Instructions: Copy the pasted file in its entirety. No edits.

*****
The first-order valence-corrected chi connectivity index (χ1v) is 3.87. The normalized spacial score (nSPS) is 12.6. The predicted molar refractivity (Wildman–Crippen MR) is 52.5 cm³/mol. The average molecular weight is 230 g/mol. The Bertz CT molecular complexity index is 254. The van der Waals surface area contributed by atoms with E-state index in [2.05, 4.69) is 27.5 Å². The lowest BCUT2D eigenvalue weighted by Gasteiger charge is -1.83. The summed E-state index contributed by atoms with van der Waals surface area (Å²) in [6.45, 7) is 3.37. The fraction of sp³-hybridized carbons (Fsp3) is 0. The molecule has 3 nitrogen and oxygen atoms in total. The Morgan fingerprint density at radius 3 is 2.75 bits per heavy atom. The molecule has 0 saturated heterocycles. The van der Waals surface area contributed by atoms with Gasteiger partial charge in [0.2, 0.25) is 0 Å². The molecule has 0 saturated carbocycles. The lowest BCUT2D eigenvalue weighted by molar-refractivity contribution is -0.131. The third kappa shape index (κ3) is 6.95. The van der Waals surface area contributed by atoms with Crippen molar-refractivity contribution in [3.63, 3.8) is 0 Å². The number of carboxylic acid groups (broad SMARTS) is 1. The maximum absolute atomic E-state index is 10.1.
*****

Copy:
The first-order valence-corrected chi connectivity index (χ1v) is 3.87. The normalized spacial score (nSPS) is 12.6. The predicted molar refractivity (Wildman–Crippen MR) is 52.5 cm³/mol. The average molecular weight is 230 g/mol. The Bertz CT molecular complexity index is 254. The van der Waals surface area contributed by atoms with E-state index in [2.05, 4.69) is 27.5 Å². The lowest BCUT2D eigenvalue weighted by Gasteiger charge is -1.83. The summed E-state index contributed by atoms with van der Waals surface area (Å²) in [6.45, 7) is 3.37. The fraction of sp³-hybridized carbons (Fsp3) is 0. The molecule has 3 nitrogen and oxygen atoms in total. The Morgan fingerprint density at radius 3 is 2.75 bits per heavy atom. The molecule has 0 saturated heterocycles. The van der Waals surface area contributed by atoms with Gasteiger partial charge in [0.2, 0.25) is 0 Å². The molecule has 0 saturated carbocycles. The lowest BCUT2D eigenvalue weighted by molar-refractivity contribution is -0.131. The third kappa shape index (κ3) is 6.95. The van der Waals surface area contributed by atoms with Crippen molar-refractivity contribution in [3.63, 3.8) is 0 Å². The number of carboxylic acid groups (broad SMARTS) is 1. The maximum absolute atomic E-state index is 10.1.